Because of the existing tissue complications, the patient was referred to a periodontist for correction of the tissue infection and gingival line problems. The periodontist suggested surgical intervention to correct the altered passive eruption, frenum pull, and tissue infection conditions. He requested that the old restorations be removed and the caries controlled, followed by core buildups so a determination could be made of the apical extent of the caries and other pathology that could compromise the biologic width. Surgical provisional restorations were required on teeth Nos. 8 and 9 to permit the tissue to heal. At the time of surgery, the provisionals would be removed to facilitate complete access to the roots for reshaping.24-26 Periodontal surgery would be greatly compromised without the use of surgical provisionals because of the inability of the surgeon to visualize and treat the existing pathology. In addition, the surgical procedure can be managed more easily and with more precision when the tissue is pink, epithelialized, and free from problems caused by cement sepsis. Inflamed and infected tissue, which is much more difficult to manage surgically, heals nicely with provisionals that are well made if they are placed with an antimicrobial cement at least 2 weeks or more before surgery.
The periodontal treatment plan was to correct the altered passive eruption surgically within the proper framework of the biologic width; ie, to create an appropriate crown length of 11 mm. In addition, sufficient space would be provided for the soft tissue biology coronal to the bone so that it would not be compromised by the restorations.27-30 If one were to remove soft tissue without proper osseous management, complete periodontal failure would result.31-33
|Figures 4 and 5. The existing restorations on teeth Nos. 8 and 9 are removed atraumatically.|
The patient agreed to the treatment plan presented. An appointment was scheduled to place surgical provisionals. At this appointment, the old restorations were cut off atraumatically (Figures 4 and 5). Because the teeth and periodontal tissues can be severely damaged by “pounding” off old restorations, a diamond was used to cut through the porcelain until metal was exposed. Then a No. 330 carbide bur was used to cut through to the tooth. Care was taken not to cut too deeply into the tooth structure, nor to cut into any tooth structure in the subgingival zone. Large amounts of water were used to avoid overheating the tooth and to keep the instruments cutting efficiently. The old restorations were easily removed by spreading the slit open with a hand instrument.
After removal of the restorations, it became apparent that gross cement sepsis had occurred, especially on tooth No. 8. Excessive reduction and a gray substrate color were also observed on tooth No. 8. In addition, the stainless steel post was loose, which was partly responsible for the gray substrate discoloration. This kind of discoloration occurs through a bio-metallic process of microbial metabolism with the stainless steel. This bio-metallic process of metal degradation also occurs with amalgam alloy. For this reason, it is important not to use amalgam in a tooth where color is an issue for aesthetic purposes. In this instance, the patient’s tooth had been unnecessarily compromised by the placement of the post. At the time the restorations were initially done, an adequate amount of tooth structure existed for a definitive restoration, without the need to place a post. Needless to say, there are a myriad of complications that can occur secondary to post placement.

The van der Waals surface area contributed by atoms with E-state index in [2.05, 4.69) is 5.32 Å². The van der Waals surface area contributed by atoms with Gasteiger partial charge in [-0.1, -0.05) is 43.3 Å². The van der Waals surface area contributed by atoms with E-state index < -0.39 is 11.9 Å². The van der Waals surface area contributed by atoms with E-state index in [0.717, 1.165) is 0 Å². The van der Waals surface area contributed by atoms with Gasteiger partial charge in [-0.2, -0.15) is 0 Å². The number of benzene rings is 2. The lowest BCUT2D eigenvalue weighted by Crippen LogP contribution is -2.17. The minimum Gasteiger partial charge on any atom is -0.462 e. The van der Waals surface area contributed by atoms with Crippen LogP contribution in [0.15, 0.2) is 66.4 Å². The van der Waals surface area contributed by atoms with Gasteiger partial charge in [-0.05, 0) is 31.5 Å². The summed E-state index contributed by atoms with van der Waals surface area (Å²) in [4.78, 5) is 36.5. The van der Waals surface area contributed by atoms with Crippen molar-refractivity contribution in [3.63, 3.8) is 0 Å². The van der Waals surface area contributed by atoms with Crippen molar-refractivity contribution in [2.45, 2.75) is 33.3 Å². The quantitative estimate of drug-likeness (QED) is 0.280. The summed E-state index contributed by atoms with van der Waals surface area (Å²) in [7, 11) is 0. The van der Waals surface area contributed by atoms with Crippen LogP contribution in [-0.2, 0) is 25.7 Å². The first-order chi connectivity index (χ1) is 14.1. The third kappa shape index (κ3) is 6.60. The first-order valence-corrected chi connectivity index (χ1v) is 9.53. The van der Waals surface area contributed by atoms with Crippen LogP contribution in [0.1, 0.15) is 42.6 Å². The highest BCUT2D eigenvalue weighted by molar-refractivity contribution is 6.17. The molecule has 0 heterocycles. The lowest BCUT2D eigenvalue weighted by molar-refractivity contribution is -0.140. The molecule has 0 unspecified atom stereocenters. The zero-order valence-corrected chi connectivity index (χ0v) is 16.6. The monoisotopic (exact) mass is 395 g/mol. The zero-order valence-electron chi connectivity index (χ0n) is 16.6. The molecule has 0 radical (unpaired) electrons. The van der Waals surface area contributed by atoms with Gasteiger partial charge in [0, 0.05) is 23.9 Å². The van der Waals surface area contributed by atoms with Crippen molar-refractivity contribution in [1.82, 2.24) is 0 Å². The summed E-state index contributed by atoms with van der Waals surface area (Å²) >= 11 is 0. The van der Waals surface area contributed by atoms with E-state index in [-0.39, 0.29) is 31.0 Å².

Caries was present in the post space of tooth No. 8 after the post was removed. Moreover, after removing the post and the caries from tooth No. 8, little tooth structure remained above the tissue. Similarly, caries on tooth No. 9 coupled with an aggressive shoulder preparation had compromised the volume of residual tooth structure. However, enough structure was left to predictably restore the tooth using a core buildup.
|Figure 6. A titanium alloy post is positioned within a mass of Core Paste using a clear, vacuum adapted preparation guide.|
A 0.50 titanium alloy post (Para Post XP, Coltene Whaledent) was bonded into the re-prepared post space of tooth No. 8 with Panavia 21 TC (Kuraray). Enamel Shade Core Paste (Den-Mat) was used to displace as much of the Panavia 21 as possible.34 The post was positioned within the mass of Core Paste using a clear, vacuum adapted preparation guide so it would be enveloped by the Core Paste and not be visible facially (Figure 6). Contrary to popular belief, titanium alloy posts do not compromise the substrate color, provided Core Paste covers the post. In addition, titanium alloy is not as susceptible to the microbial process of biometallic degradation that affects stainless steel. Fiber and ceramic posts do not significantly improve the ultimate tensile strength of Core Paste when significant occlusal function is a factor. The tooth is weakened more than strengthened with the placement of a fiber or ceramic post.
Because all-ceramic restorations were planned, the use of Enamel Shade Core Paste was mandated. Any other shade of resin composite core material would negatively impact the substrate color, thus increasing the amount of opacification required in the all-porcelain restorations. The more opaque one makes these restorations, the less they look like natural teeth and the more they look like metal-ceramic restorations.
|Figure 7. Teeth Nos. 8 and 9 are minimally prepared using thin chamfer margins.||Figure 8. The provisionals are cemented with polycarboxylate cement, which helps control microbial growth.|